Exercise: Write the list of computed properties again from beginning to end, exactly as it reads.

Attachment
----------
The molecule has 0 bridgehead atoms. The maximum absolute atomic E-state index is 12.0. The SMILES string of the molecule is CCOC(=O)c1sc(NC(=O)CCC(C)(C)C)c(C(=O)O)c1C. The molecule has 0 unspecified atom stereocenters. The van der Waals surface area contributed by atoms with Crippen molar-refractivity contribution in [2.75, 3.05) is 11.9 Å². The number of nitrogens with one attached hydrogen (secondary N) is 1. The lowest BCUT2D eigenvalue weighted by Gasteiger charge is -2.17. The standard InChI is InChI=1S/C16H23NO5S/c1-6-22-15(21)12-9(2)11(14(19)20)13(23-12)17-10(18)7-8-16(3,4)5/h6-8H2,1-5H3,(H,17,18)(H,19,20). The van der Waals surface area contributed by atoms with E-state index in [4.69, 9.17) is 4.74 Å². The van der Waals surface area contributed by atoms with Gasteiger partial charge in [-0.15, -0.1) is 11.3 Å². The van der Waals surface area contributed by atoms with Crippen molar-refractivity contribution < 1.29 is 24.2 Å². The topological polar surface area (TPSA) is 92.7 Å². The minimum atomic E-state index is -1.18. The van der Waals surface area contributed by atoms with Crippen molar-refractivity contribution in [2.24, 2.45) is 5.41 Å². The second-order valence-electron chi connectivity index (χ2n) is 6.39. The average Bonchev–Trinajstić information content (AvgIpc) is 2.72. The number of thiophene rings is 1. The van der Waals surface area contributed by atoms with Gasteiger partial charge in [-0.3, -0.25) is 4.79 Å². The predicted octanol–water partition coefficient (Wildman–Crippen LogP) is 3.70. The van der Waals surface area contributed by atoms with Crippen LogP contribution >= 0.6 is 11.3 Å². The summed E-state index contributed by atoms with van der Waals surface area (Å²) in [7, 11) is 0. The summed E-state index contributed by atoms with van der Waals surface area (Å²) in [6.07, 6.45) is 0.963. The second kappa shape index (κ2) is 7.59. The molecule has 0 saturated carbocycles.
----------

The molecule has 0 bridgehead atoms. The maximum absolute atomic E-state index is 12.0. The SMILES string of the molecule is CCOC(=O)c1sc(NC(=O)CCC(C)(C)C)c(C(=O)O)c1C. The molecule has 0 unspecified atom stereocenters. The van der Waals surface area contributed by atoms with Crippen molar-refractivity contribution in [2.75, 3.05) is 11.9 Å². The number of nitrogens with one attached hydrogen (secondary N) is 1. The lowest BCUT2D eigenvalue weighted by Gasteiger charge is -2.17. The standard InChI is InChI=1S/C16H23NO5S/c1-6-22-15(21)12-9(2)11(14(19)20)13(23-12)17-10(18)7-8-16(3,4)5/h6-8H2,1-5H3,(H,17,18)(H,19,20). The van der Waals surface area contributed by atoms with E-state index in [4.69, 9.17) is 4.74 Å². The van der Waals surface area contributed by atoms with Gasteiger partial charge in [-0.15, -0.1) is 11.3 Å². The van der Waals surface area contributed by atoms with Crippen molar-refractivity contribution < 1.29 is 24.2 Å². The topological polar surface area (TPSA) is 92.7 Å². The minimum atomic E-state index is -1.18. The van der Waals surface area contributed by atoms with Crippen molar-refractivity contribution in [2.24, 2.45) is 5.41 Å². The second-order valence-electron chi connectivity index (χ2n) is 6.39. The average Bonchev–Trinajstić information content (AvgIpc) is 2.72. The number of thiophene rings is 1. The van der Waals surface area contributed by atoms with Gasteiger partial charge in [-0.3, -0.25) is 4.79 Å². The predicted octanol–water partition coefficient (Wildman–Crippen LogP) is 3.70. The van der Waals surface area contributed by atoms with Crippen LogP contribution >= 0.6 is 11.3 Å². The summed E-state index contributed by atoms with van der Waals surface area (Å²) in [7, 11) is 0. The summed E-state index contributed by atoms with van der Waals surface area (Å²) in [6.07, 6.45) is 0.963. The second kappa shape index (κ2) is 7.59. The molecule has 0 saturated carbocycles.